What if mental health care for new moms were as normal as taking a prenatal vitamin?

Anne Wanlund
July 15, 2022
4 min read

Even though a lot of progress has been made in the last few years, we are far from making effective mental health care truly accessible. An example of this is the lack of mental health support for expecting women and new moms.

Perinatal mental health — mental health during pregnancy and after childbirth — has not been prioritized until very recently. Despite the fact that it is extremely common to struggle during this period, around 85% of moms who could benefit from support never get it.

We believe that in order to close the perinatal mental health care and treatment gap, we should make perinatal mental health care as standard as taking a prenatal vitamin.

Why?

  1. Mental health struggles, such as persistent symptoms of anxiety and depression, are the most common complications of pregnancy and childbirth. The official statistic for clinical levels is around 20%, but 70% of new mothers say they struggled more with their mental health during the perinatal period than any at other time in their lives. We should support moms for the sake of supporting moms, but we also know that it is much harder to take care of someone else — like a new baby — if you are struggling yourself.
  2. A lot of these cases are preventable. An estimated 50% of cases of depression in the postpartum period are preventable with cost-effective interventions, including cognitive behavioral therapeutic techniques delivered through digital interventions. Whenever we can, we need to prevent symptoms of depression and anxiety from getting to the point where people need complex, intensive treatment. Early and frequent support is critical. This is partly because there are shortages of perinatal mental health professionals, particularly in rural or under-resourced areas, where wait times for specialist appointments can be three months. Even when therapy is affordable or available, it is difficult for brand new parents to schedule appointments because of the unpredictability of their lives, let alone figure out childcare during a session. Prevention and early intervention can help us target more complex support for those who need it later.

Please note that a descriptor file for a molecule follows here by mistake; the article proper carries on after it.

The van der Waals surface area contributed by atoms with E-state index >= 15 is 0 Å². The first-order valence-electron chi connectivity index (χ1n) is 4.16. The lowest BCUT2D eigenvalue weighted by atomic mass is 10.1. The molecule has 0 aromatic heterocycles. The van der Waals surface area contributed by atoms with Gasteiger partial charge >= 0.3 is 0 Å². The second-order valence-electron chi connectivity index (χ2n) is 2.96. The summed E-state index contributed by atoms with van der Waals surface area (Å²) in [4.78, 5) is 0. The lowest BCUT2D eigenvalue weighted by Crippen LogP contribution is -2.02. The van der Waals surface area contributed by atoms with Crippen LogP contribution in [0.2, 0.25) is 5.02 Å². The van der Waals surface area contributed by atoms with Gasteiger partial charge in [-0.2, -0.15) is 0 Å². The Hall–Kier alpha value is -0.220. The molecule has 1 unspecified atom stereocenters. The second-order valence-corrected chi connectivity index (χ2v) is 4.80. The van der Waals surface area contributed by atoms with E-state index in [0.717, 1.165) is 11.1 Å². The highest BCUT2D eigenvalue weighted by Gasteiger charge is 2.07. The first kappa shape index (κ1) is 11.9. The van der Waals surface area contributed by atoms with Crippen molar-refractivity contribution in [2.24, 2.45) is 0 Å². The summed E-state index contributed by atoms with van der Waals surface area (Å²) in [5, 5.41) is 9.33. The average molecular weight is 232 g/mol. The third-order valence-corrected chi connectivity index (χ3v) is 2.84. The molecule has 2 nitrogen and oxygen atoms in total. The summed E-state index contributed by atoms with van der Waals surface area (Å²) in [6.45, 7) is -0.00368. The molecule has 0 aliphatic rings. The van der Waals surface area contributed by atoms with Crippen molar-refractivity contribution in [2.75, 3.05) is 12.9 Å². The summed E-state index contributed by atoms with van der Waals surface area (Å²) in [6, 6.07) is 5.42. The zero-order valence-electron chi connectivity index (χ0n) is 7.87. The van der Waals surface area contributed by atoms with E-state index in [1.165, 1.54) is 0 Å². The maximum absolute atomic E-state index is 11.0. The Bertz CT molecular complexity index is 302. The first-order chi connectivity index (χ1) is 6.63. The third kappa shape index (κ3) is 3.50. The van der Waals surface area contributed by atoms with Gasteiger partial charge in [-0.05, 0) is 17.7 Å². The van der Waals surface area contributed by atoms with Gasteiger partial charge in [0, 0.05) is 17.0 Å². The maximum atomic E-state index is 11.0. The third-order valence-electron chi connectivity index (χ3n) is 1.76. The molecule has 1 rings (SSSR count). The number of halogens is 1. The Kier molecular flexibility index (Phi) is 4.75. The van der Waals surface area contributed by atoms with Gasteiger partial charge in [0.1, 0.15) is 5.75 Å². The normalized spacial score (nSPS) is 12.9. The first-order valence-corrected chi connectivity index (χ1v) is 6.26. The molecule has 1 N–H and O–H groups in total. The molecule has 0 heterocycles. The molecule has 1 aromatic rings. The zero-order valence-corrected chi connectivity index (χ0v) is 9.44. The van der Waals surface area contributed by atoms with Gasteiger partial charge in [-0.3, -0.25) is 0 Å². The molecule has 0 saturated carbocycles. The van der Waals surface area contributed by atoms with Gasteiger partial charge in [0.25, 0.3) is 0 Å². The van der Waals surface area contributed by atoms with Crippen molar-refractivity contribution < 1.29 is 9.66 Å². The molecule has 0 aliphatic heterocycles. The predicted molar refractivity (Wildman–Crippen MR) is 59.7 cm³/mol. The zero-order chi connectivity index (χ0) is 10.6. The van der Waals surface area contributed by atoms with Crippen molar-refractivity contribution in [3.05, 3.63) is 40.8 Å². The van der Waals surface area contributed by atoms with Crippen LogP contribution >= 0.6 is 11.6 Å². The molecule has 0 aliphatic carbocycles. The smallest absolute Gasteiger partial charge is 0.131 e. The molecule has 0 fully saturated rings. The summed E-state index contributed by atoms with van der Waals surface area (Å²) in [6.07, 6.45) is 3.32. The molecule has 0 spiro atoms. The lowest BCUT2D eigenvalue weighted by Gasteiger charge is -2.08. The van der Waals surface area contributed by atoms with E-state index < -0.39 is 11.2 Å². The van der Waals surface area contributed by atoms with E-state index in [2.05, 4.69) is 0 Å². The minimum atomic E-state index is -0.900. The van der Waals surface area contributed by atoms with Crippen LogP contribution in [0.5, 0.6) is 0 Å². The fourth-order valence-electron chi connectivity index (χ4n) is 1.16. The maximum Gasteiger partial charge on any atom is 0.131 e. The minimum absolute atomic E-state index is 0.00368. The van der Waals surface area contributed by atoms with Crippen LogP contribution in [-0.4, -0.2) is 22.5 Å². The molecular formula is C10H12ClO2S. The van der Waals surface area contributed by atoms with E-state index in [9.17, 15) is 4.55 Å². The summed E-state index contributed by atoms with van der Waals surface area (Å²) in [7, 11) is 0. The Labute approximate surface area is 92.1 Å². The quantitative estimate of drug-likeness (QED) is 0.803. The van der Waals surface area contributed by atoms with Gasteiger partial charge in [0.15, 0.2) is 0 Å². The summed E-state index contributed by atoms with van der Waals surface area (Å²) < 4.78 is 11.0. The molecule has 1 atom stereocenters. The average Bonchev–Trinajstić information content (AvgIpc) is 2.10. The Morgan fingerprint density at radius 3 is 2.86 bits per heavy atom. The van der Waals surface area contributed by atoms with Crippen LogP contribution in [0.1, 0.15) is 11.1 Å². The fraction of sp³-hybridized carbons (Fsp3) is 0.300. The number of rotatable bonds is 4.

3. The stigma of a diagnosis will keep people from getting help. If we take a purely diagnostic approach, even if we create all the accessible tools in the world, perinatal mental health will continue to be stigmatized. Celebrities like Serena Williams, Chrissy Teigen, and Meghan Markle to name a few, have bravely helped normalize the struggle so many of us go through. We definitely aren’t going to meet the need if the first time that moms are thinking about their mental health is when they receive a diagnosis, which can be a very painful and difficult conversation and leave moms feeling worse.
  4. Untreated maternal depression exacerbates inequities and inequalities in our society and is a public health issue. Moms of color and moms with few resources are much more likely to be depressed and less likely to get support. Untreated depression is linked to poor child outcomes — including cognitive and behavioral issues, earlier school leaving, and depression as an adult. Untreated depression exacerbates cycles of inequities by setting children up for a more difficult life. Under-represented parents are affected by a lack of mental health support more than white moms and parents.

Access to tools and techniques that are cost-effective, scalable, and inclusive are part of the solution. But what also needs to happen is at every single clinical touch point and outside of any diagnosis, an expecting or new mother should be offered mental health care options and support. There are so many opportunities for this — from hospital visits, to OBGYN check-ups and pediatrician well-child visits. And with commitment and creativity, we can cost-effectively provide every new mother with support — that she can access on her own time — that is effective for alleviating difficult symptoms and managing the inevitable highs and lows of parenthood. It’s a public health matter. It just makes sense and we have to do it.

Another point to add here — maybe it’s time to get rid of the word “disorder” when describing mental health struggles. The point here is not one of clinical definition, it’s the fact that the word is stigmatizing. Much of what happens to us are unfortunate side effects of biology and society and many other circumstances that are not our fault. We struggle to varying degrees and at different times. The word “disorder” does not help with the stigma and it can contribute to people not getting help. We all need support to get through difficult times, and the physical and emotional transition from expecting to new parent (for example) is challenging.

Just as prenatal vitamins and nutrition interventions are designed to help set mothers and babies up for a good start, effective mental health interventions delivered as a preventive measure contribute to the same goal and should be prioritized.

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